David Fincher’s newest film and his first in six years reaches back into his own history and that of Hollywood’s in Mank, a fractured narrative about the writing of Citizen Kane by Herman Mankiewicz. Working from a decades-old script by his father, Jack Fincher, the junior Fincher was supposed to direct Mank in the late 90’s, but things fall apart. Now, years after Jack’s death, Mank sees the light of day, or at least streaming in what is Fincher’s least commercial film. Shot in black and white and about a narrow slice of behind-the-scenes producing and writing, Mank is far away from Fincher’s adaptations of popular/controversial books, but box-office notwithstanding, the film contains that comforting sense that everything happening onscreen is purposeful and meaningful, even if the viewer doesn’t have the in-depth knowledge of Orson Welles and RKO Productions that would no doubt make Mank an even richer experience. After a too-long hiatus from film, Fincher churns out the ultimate one-for-me, paying tribute to his personal and professional predecessors, and finding camaraderie with writers everywhere despite him having never put his own name on a feature script.
Sean Durkin’s long hiatus from film directing finally comes to an end with The Nest. After breaking out with intense cult psychodrama Martha Marcy May Marlene, a film that also marked Elizabeth Olsen as a major talent, audiences have had to wait nine years for a follow-up and Durkin delivers with a marital drama that retains the level of unbearable intensity that his debut also demonstrated. A film that feels like it could’ve been made at any time during the last seventy-five years, The Nest has a timeless quality that evokes the great actors of Hollywood past and puts it out of step with the grand spectacle that so much of modern filmmaking is increasingly consumed with. Though it’s easily imaginable as a film that Elizabeth Taylor or Paul Newman could have acted in, The Nest also reaches back into recent history and presents a version of the kind of greed that will reshape the world for the worse, all while presenting a picture of a marriage with a rotted foundation. Durkin’s multi-faceted film represents a major leap for him as a filmmaker, or it would if The Nest received any of the widespread recognition that it deserves.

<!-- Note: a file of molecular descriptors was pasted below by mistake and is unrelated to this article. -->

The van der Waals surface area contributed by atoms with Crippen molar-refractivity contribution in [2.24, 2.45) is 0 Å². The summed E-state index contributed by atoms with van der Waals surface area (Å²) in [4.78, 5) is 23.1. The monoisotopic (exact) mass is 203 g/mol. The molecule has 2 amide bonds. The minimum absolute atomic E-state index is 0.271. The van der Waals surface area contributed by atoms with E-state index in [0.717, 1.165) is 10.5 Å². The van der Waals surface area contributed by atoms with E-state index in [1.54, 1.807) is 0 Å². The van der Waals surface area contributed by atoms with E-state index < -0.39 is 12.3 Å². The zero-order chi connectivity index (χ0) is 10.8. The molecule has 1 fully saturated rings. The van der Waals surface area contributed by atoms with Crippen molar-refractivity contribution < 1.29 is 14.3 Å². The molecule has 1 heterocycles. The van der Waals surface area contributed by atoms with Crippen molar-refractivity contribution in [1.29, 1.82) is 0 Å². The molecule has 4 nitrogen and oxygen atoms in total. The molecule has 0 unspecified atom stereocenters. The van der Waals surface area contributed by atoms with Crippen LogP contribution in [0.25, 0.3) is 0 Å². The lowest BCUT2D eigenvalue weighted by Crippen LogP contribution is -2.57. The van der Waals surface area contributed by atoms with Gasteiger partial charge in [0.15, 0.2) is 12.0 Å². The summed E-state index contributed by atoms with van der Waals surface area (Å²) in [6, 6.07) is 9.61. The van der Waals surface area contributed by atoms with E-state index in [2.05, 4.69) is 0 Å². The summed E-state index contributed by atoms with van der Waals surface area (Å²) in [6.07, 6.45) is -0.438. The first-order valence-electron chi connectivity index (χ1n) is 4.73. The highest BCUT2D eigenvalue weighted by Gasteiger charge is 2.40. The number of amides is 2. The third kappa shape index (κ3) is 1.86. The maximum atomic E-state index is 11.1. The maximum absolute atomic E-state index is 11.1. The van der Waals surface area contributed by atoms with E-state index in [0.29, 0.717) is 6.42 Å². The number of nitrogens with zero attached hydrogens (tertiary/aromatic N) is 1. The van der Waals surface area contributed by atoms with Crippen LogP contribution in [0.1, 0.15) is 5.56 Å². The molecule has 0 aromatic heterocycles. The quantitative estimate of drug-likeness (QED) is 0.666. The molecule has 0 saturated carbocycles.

Gavin O’Connor’s three sports movies have moved from the straightforward Miracle to sports-as-therapy male weepie Warrior. O’Connor’s newest film, The Way Back, follows a similar track as Warrior wherein some kind of medical extremity forces a character with father issues through a physical transformation, only to find some kind of clarity through sports. It’s a more interesting tack than the head-down, work-hard, believe-in-yourself messaging so many lesser sports movies engage in. In fact, endless wind sprints won’t cure one’s alcohol problems and profane anger directed towards referees isn’t an appropriate way of releasing stress and pressure. Featuring a career-best performance from Ben Affleck in a period of his life that mirrors his character, The Way Back is less triumphant buzzer-beater and more incremental improvement over the course of a season. The former leaves the viewer in a cheerier place, but the latter contains far more truth.
By Jon Kissel
Watching movies at home just isn't as good as in the theaters. The drive-in isn't much better. As coronavirus shuttered theaters and decimated the release schedule, I realized how much the forced concentration of sitting in a dark room with a socially-enforced no-distractions custom boosts the viewing experience. Maybe that's why 2020 was the first year in a decade where I watched less than 70 year-of releases before it ended, or one that had so few to reach the A-tier. Maybe the heavier straight-to-streaming schedule made everything seem less urgent, even as it put more obscure fare in front of more eyes. I'm sure exactly no one would've seen Straight Up without a Netflix release. If a lessening of passion for cinema is the worst thing that happens to a person in 2020, then they sailed through a momentous period of history unscathed. That alone is something to be grateful for, and it's not like 2020 didn't have its fair share of exceptional movies, several of which are listed below.
Gina Prince-Blythewood’s directorial debut, Love and Basketball, puts her alongside other talented female directors like Lynne Ramsay, Debra Granik, and Dee Rees whose output is unjustly sparse. Prince-Blythewood’s quick first step should’ve earned her as much work as she wanted, but instead, she’s only directed three other movies in the intervening twenty years. Her first film knows a thing or two about struggling for a thing and not getting it, whether that be a career in professional sports or a relationship with a childhood sweetheart. Love and Basketball’s excellent grasp of its characters and their interplay is potent enough to power half a dozen films. Packed into one complete package, it makes for a fantastic experience.